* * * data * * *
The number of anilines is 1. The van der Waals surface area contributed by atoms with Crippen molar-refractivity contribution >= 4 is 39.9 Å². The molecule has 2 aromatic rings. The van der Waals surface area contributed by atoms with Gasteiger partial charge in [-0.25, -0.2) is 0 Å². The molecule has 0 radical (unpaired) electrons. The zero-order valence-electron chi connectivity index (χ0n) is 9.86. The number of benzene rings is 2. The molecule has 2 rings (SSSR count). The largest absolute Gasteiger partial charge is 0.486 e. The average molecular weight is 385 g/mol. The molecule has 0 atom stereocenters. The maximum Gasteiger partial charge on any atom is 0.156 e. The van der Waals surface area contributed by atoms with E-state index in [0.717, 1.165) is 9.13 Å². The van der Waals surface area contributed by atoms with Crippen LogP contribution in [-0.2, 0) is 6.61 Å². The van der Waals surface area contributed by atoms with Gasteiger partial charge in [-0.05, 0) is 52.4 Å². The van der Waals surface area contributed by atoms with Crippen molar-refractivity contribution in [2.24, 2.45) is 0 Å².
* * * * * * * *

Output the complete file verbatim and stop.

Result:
The number of anilines is 1. The van der Waals surface area contributed by atoms with Crippen molar-refractivity contribution >= 4 is 39.9 Å². The molecule has 2 aromatic rings. The van der Waals surface area contributed by atoms with Gasteiger partial charge in [-0.25, -0.2) is 0 Å². The molecule has 0 radical (unpaired) electrons. The zero-order valence-electron chi connectivity index (χ0n) is 9.86. The number of benzene rings is 2. The molecule has 2 rings (SSSR count). The largest absolute Gasteiger partial charge is 0.486 e. The average molecular weight is 385 g/mol. The molecule has 0 atom stereocenters. The maximum Gasteiger partial charge on any atom is 0.156 e. The van der Waals surface area contributed by atoms with E-state index in [0.717, 1.165) is 9.13 Å². The van der Waals surface area contributed by atoms with Crippen LogP contribution in [-0.2, 0) is 6.61 Å². The van der Waals surface area contributed by atoms with Gasteiger partial charge in [-0.05, 0) is 52.4 Å². The van der Waals surface area contributed by atoms with Crippen molar-refractivity contribution in [2.24, 2.45) is 0 Å².